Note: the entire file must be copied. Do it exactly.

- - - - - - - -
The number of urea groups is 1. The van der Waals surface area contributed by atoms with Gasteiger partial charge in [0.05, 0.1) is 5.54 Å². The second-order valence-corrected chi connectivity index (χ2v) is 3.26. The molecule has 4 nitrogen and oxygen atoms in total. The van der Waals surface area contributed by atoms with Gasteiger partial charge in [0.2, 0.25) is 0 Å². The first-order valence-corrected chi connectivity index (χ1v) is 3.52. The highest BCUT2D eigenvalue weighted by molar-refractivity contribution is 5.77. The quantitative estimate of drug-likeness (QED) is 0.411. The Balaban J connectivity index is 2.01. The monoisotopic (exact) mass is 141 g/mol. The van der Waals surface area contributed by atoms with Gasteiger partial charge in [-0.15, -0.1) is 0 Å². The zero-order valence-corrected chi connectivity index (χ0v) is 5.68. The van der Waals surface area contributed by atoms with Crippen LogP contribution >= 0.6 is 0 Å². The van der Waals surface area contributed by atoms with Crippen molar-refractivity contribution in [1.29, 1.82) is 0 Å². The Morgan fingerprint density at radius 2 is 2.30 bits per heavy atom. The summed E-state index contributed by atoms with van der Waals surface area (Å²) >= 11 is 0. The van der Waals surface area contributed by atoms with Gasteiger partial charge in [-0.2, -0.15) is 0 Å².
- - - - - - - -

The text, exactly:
The number of urea groups is 1. The van der Waals surface area contributed by atoms with Gasteiger partial charge in [0.05, 0.1) is 5.54 Å². The second-order valence-corrected chi connectivity index (χ2v) is 3.26. The molecule has 4 nitrogen and oxygen atoms in total. The van der Waals surface area contributed by atoms with Gasteiger partial charge in [0.2, 0.25) is 0 Å². The first-order valence-corrected chi connectivity index (χ1v) is 3.52. The highest BCUT2D eigenvalue weighted by molar-refractivity contribution is 5.77. The quantitative estimate of drug-likeness (QED) is 0.411. The Balaban J connectivity index is 2.01. The monoisotopic (exact) mass is 141 g/mol. The van der Waals surface area contributed by atoms with Gasteiger partial charge in [-0.15, -0.1) is 0 Å². The zero-order valence-corrected chi connectivity index (χ0v) is 5.68. The van der Waals surface area contributed by atoms with Crippen LogP contribution >= 0.6 is 0 Å². The van der Waals surface area contributed by atoms with Crippen molar-refractivity contribution in [1.29, 1.82) is 0 Å². The Morgan fingerprint density at radius 2 is 2.30 bits per heavy atom. The summed E-state index contributed by atoms with van der Waals surface area (Å²) >= 11 is 0. The van der Waals surface area contributed by atoms with Gasteiger partial charge in [-0.2, -0.15) is 0 Å².